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Re: Recruiting for Europe from US MBAs [#permalink] New post 21 Jul 2008, 01:51
Legend wrote:
Audio wrote:
I would be potentially interested in working in London after my MBA. How does it concretely work? How do you get recruited for the European (or Asian) offices when studying in the US? Are the people present at the campus recruiting for the entire company globally? Or do you have to look for a traineeship / FT job yourself?

Any insights there?

Thanks for the input and sorry if I missed this in another topic!



An MBA from a top 20 school (there is actually a list of about 50 schools) enables you to work in the UK for a year through the Highly Skilled Migrant Worker (HSMP) program. HSMP is now called something else now but it's pretty much the same thing. You need to go to the Home Office web-site and download and submit the relevant forms. As proof of evidence, you need to submit your degree certificate and an offical copy of your transcripts. It will cost you £750. This would allow you to work in the UK. After a year you can reapply for an HSMP under the points based system.

If you're looking to work for a managment consultancy or an IB job, I'm sure you won't have any trouble landing one. Most of the time the company will gladly sponsor your work-permit. If it's a smaller company you want to join, then the HSMP route may be the best way to go about that.

I just want to add a little warning for most people who want to work in the UK or in Europe in general. Taxes are INCREDIBLY high out here. (VAT is 17.5% and everything is about 25% more than it is in the US). Also this continent is a lot more socialist than most people think and after living here you may realize that this isn't what you had signed up for. Prices in London are byond compare (unless you're from Oslo or something) and you need to earn a lot more to live the same lifestyle you would in the US. Salaries in London are high but not high enough to make up for the difference in cost.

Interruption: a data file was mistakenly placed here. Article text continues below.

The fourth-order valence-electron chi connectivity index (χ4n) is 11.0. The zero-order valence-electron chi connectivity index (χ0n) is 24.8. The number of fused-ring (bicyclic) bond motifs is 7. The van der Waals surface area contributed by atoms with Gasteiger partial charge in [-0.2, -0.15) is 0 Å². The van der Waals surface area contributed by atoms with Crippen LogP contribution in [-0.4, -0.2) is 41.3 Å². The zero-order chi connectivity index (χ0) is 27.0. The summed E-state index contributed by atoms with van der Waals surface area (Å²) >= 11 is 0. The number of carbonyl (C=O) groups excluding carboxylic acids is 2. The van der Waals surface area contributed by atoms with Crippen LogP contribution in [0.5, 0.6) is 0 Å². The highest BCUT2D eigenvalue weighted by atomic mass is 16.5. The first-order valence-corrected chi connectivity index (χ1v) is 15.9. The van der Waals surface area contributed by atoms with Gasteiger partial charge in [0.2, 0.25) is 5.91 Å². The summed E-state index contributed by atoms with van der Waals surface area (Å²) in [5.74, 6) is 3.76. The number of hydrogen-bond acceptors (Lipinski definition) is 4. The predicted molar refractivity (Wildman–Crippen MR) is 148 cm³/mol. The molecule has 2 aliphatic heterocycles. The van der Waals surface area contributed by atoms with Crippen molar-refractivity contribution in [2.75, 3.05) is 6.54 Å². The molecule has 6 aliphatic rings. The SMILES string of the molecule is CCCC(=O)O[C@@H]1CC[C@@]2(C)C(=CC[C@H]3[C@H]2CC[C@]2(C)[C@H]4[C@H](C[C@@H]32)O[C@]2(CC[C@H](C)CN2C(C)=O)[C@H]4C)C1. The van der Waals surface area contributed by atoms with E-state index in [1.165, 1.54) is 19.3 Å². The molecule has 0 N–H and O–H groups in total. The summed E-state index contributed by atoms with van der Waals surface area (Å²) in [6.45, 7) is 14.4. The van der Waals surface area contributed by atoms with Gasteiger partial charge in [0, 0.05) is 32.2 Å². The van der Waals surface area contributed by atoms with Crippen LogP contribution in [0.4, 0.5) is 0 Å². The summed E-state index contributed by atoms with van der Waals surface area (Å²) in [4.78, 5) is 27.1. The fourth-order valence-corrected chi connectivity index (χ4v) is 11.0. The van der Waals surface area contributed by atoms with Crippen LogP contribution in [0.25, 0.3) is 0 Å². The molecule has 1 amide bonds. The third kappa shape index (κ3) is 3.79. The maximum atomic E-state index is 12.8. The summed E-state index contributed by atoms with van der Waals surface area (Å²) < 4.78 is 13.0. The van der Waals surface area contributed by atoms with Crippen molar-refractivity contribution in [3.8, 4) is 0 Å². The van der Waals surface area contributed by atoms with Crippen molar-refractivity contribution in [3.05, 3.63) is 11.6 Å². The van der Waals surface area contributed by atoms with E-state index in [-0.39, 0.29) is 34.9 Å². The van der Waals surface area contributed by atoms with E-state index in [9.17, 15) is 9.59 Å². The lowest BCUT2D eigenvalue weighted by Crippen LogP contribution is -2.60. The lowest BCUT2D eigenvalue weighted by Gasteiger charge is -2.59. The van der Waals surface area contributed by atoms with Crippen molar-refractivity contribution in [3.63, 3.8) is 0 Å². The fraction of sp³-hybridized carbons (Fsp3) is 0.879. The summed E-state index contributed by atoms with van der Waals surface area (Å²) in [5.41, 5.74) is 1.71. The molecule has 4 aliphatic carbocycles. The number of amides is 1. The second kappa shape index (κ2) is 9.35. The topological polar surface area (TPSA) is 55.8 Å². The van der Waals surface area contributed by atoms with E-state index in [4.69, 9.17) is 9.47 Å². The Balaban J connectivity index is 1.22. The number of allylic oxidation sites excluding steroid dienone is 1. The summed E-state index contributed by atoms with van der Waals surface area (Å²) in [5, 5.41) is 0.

Also, US Citizens have to pay tax on their GLOBAL income. So after paying 40% tax on all income over £35,000, you may still owe money to the US government. You may want to check up on that as well. There may be double taxation treaties between the two countries but I don't know enough about this.


Haha I loved your socialism bashing! :-D It's true though; I don't want to get into a political debate, but Europe is definitively more left wing than the US - Democrats would be considered here as a strong right wing party. As for taxes, I live in Belgium, one of the most taxed countries in the world (I lose almost 50% of my monthly salary in taxes, bonuses are taxed at more than 60%), so the UK is like a fiscal paradise for me!

Prices are ridiculously high in London (about 25% higher than in NY if you look at the World Bank study I uploaded in another topic), but with an IB salary it should be ok. Actually, are the salaries the same in NY as in London? Or are the London salaries higher in order to compensate for the difference in cost of living?
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Re: Recruiting for Europe from US MBAs [#permalink] New post 21 Jul 2008, 07:52
One thing I was thinking of is loans reimbursement.

Let's suppose you land a job in the US post MBA that pays you $120K. Let's assume you basically spend $60K a year, and pay $30K a year in taxes. This leaves you $30K to payoff your loans each year.

Suppose you could land the same job in the UK, probably paying you GBP 120K. Having lived in London for a year, I believe that what would cost you $60K would cost you at most GBP 60K in London. Let's assume your taxes are 35% instead of 25%. So you are left with 120K - 60K - 42K = GBP 18K roughly equivalent to $36K every year to pay off your loans.

My point is that even with very conservative parameters, you may end up in London with more cash to pay off your loans in dollars than you would in the US, at a comparable job...

Now, probably many of these assumptions may be flawed, so feel welcome to call me names :wink:
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Re: Recruiting for Europe from US MBAs [#permalink] New post 21 Jul 2008, 11:19
CerealsMBA wrote:
One thing I was thinking of is loans reimbursement.